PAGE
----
Psychiatry: The Measureless Medicine
In The Breakthrough Depression Solution I refer to psychiatry as the “measureless medicine.”
While other medical specialties recommend blood tests, X-rays, and other high-tech diagnostic equipment, psychiatrists only have the Diagnostic and Statistical Manual of Mental Disorders (DSM) and perhaps good listening skills. The DSM, currently in its 5th edition, is the bible of the mental health profession containing descriptions and symptom lists for every “official” mental health diagnosis.
Visualize the experience of a patient in a psychiatrist’s office. The patient enters, uncertain of what to expect. There’s no poking or prodding with instruments, no hospital gown to wear, and no blood pressure to take. Instead, someone with pen and paper or IPad asks, “What brought you in today? What have you been experiencing? Describe a typical day.”
The anxious patient slowly begins to share and over time rattles off a list of symptoms. Note how many are physical:
It takes me hours to fall asleep.
Muscle pain – I feel it all over my body.
Some days I forget to eat, other days I eat more than I ever have before.
I don’t see my friends much anymore.
I have no desire to be intimate with my partner.
I wake up with an overwhelming sadness every day.
The psychiatrist listens intently, only intruding to ask the patient to further define or describe feelings or situations. By the end of the appointment the psychiatrist makes a subjective diagnosis, “You are depressed.”
But is it that simple?
Psychiatry, unlike any other form of medicine, must rely on patient reported symptoms for diagnoses and to determine treatment. There are no tests for a “depression germ” and no biological measurements for a “depression marker.” In other words, the causes, treatments, and outcomes can’t fully be defined, explained or measured in any meaningful way for appropriate and effective treatment of depression.
Instead, psychiatrists turn to the sole tool they were trained with, the DSM, to diagnose illnesses.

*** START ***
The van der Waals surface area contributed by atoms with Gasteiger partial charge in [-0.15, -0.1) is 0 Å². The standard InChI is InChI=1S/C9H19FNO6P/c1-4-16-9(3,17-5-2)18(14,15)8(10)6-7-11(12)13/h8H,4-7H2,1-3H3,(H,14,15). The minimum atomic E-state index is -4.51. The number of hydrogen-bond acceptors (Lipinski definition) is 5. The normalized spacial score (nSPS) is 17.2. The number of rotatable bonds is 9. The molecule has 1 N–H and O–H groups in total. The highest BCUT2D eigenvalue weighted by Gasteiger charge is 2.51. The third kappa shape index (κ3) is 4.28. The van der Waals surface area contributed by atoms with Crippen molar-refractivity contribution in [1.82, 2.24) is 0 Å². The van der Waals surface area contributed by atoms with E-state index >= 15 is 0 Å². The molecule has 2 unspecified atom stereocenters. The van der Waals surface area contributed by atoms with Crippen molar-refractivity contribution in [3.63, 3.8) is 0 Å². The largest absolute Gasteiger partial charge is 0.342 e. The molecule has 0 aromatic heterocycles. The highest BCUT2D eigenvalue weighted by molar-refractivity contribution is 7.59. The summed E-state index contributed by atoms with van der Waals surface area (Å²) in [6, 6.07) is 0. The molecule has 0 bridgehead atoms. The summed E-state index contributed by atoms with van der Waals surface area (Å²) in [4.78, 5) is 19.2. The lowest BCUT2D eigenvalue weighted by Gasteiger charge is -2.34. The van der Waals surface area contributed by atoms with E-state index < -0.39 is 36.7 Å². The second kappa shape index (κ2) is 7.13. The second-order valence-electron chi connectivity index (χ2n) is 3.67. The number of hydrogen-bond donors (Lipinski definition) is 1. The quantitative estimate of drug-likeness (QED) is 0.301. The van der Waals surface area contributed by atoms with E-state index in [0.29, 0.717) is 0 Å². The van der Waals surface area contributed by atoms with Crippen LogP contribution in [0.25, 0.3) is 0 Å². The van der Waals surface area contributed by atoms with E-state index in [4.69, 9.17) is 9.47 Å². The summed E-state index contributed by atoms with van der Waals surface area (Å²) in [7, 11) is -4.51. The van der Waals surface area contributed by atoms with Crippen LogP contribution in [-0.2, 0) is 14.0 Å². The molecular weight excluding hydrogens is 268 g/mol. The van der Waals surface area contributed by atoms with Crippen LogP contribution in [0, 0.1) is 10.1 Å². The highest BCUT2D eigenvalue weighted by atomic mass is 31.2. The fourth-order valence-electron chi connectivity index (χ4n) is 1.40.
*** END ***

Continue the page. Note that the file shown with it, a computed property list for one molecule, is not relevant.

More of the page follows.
Each diagnosis in the DSM is accompanied by a list of symptoms unique to that diagnose. Consider the evolution of the DSM:
- DSM-I in 1952 contained 107 diagnoses and was 132 pages
- DSM-II in 1968 contained 180 diagnoses and was 119 pages
- DSM-III in 1980 contained 226 diagnoses and was 494 pages
- DSM-IV in 1994 contained 365 diagnoses and was 886 pages
In the past 42 years there has been a 340% increase in the number of diagnoses. The 5th edition has increased in size yet again to 947 pages and contains several new conditions. One, for example, is Temper Dysregulation Disorder with Dysphoria. Temper Dysregulation Disorder is a diagnosis for children who do not meet the criteria for bipolar disorder. I thought adolescence by definition was a neurodevelopmental period of dysregulated mood. Are these really new disorders or are pharmaceutical companies hoping for new indications for their existing drugs?
Relying on patient reported symptoms and an ever-growing book of diagnoses has embedded the field of psychiatry within a pharmacological model for treatment. In keeping with our society’s quick-fix mentality, it’s easy and convenient to find a diagnosis in the DSM and then prescribe medication that’s been FDA-approved for its treatment. When psychiatrists prescribe medication in this manner they are not treating the individual, but rather the “crowd.” Psychiatrists typically choose medications based on personal favorites rather than science-based research.
Insurance companies reinforce this model of treatment. As noted in a recent New York Times article, “A psychiatrist can earn $150 for three 15-minute medication visits compared with $90 for a 45-minute talk therapy session.” By setting this pricing model insurance companies are encouraging 15 minute “med checks” in which psychiatrists meet with patients solely to adjust or change medication. No therapy takes place during the med check.
Is it surprising that polypharmacy is so common? Nearly 60% of office-based psychiatric visits from 2005 to 2006 resulted in prescriptions for 2 or more psychotropic medications.
Does symptom-based treatment with medication or a treatment model of 15 minute med checks work? Not as good as we like.
Standard treatment for depression brings about a complete or nearly complete elimination of symptoms in only 33% of patients, and in roughly 70% of those with depression, it recurs.
Perhaps it’s time for psychiatry to stop being a “measureless” medical specialty and begin to measure all aspects of the brain and body. By embracing an integrative medical approach, including comprehensive medical testing that analyzes each patient’s unique genetic, biochemical and nutritional status, maybe depression can be effectively treated.
Over 20 years in the practice of psychiatry has convinced me that objective biological measurements, such as simple laboratory tests, can help guide and treat depression. Rather than randomly prescribe medication, these tests can help guide medication selection leading to more effective treatment.